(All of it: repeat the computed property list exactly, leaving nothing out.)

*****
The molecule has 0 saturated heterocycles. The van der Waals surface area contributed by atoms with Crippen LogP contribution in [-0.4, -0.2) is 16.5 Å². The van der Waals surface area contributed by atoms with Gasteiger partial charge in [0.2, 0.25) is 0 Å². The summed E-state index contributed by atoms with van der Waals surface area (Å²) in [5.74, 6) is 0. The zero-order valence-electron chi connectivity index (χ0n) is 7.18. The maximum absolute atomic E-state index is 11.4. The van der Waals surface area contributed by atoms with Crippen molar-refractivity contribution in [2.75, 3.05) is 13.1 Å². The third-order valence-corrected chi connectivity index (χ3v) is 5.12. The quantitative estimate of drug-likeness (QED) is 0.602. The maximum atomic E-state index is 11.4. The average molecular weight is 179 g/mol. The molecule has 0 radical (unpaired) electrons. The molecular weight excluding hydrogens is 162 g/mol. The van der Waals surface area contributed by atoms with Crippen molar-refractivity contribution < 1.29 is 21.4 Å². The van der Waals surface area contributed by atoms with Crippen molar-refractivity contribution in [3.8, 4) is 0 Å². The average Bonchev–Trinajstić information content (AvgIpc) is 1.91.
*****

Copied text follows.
The molecule has 0 saturated heterocycles. The van der Waals surface area contributed by atoms with Crippen LogP contribution in [-0.4, -0.2) is 16.5 Å². The van der Waals surface area contributed by atoms with Gasteiger partial charge in [0.2, 0.25) is 0 Å². The summed E-state index contributed by atoms with van der Waals surface area (Å²) in [5.74, 6) is 0. The zero-order valence-electron chi connectivity index (χ0n) is 7.18. The maximum absolute atomic E-state index is 11.4. The van der Waals surface area contributed by atoms with Crippen molar-refractivity contribution in [2.75, 3.05) is 13.1 Å². The third-order valence-corrected chi connectivity index (χ3v) is 5.12. The quantitative estimate of drug-likeness (QED) is 0.602. The maximum atomic E-state index is 11.4. The average molecular weight is 179 g/mol. The molecule has 0 radical (unpaired) electrons. The molecular weight excluding hydrogens is 162 g/mol. The van der Waals surface area contributed by atoms with Crippen molar-refractivity contribution < 1.29 is 21.4 Å². The van der Waals surface area contributed by atoms with Crippen molar-refractivity contribution in [3.8, 4) is 0 Å². The average Bonchev–Trinajstić information content (AvgIpc) is 1.91.